• Fixing the R-version on an instance doesn’t keep us from upgrading R for a project, as packrat will automatically build and install libraries if an upgraded version is detected. In this way, a project can be opened on an instance with an upgraded R version and have its libraries compiled. Our limited instance image release schedule means the overhead to handle this only occurs at a maximum of once each year.
  • It is very unlikely that results will be different across R-versions, however being able to tie project results to one R-version allows us to upgrade R for a project while ensuring that results remain as expected.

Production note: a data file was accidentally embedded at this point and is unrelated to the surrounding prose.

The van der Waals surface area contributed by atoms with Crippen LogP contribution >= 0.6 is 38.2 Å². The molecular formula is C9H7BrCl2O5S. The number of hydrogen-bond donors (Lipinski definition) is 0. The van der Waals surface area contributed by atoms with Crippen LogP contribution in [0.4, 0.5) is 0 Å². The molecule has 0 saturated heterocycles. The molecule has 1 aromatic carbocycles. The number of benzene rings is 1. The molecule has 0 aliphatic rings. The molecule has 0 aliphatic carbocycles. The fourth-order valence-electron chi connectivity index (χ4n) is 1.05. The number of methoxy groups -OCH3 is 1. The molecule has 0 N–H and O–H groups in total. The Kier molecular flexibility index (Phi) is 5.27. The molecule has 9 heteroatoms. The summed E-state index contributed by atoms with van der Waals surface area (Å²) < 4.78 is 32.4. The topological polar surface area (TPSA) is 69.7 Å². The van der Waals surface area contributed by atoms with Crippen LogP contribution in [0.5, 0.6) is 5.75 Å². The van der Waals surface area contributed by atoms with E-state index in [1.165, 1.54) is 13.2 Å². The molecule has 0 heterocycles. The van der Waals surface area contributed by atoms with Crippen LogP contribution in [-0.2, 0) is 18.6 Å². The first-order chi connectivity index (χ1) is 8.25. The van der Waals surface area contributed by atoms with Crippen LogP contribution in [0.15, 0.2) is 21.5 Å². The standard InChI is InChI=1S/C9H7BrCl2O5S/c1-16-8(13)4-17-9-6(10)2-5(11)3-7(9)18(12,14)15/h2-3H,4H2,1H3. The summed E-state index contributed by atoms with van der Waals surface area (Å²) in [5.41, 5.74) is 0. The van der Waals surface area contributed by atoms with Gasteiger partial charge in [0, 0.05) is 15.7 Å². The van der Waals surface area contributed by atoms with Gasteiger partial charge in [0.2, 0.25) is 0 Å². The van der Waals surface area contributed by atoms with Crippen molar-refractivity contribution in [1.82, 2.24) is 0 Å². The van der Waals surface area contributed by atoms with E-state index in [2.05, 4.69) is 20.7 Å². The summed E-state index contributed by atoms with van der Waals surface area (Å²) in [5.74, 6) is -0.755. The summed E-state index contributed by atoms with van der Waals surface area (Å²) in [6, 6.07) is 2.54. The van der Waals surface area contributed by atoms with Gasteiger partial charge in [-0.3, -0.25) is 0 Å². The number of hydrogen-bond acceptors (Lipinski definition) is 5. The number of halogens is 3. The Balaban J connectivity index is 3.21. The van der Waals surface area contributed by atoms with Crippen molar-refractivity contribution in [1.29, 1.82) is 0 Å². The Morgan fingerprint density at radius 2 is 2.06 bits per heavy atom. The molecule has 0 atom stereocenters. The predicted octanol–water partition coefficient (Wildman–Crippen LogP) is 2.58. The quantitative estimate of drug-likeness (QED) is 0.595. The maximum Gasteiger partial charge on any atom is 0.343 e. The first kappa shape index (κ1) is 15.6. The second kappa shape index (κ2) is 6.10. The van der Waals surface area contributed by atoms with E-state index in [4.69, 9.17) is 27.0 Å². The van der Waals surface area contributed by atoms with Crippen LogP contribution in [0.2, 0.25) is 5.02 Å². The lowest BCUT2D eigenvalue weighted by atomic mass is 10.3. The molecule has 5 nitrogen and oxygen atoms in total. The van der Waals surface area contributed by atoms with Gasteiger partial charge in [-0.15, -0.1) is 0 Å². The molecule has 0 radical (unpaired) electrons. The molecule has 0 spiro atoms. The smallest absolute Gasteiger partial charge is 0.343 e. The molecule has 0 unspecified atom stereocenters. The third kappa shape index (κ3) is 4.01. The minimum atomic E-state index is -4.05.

What we lose by not being on the bleeding edge of (thankfully relatively non-critical) bug fixes we gain in ease of collaboration. Here’s what we’ve done to accomplish this:

  • rstudio-instance contains branches with scripts to set up a Linux instance with fixed R and RStudio versions. We git clone the repo and git checkout the branch suitable for the Linux flavor, R-version, and RStudio version we want. The scripts also ensure R is not auto-updated in the future.
  • We then run the install script to set up the instance and archive an image of it for future use.
  • Once the fixed-R instance is set up, rstudio-project contains an R-version specific base project with pre-built, packrat-managed, fixed-versions of many popular data-science packages5.
  • We git clone rstudio-project to a new project directory locally and remove the existing .git directory so that it can be turned it into a new git repo with git init.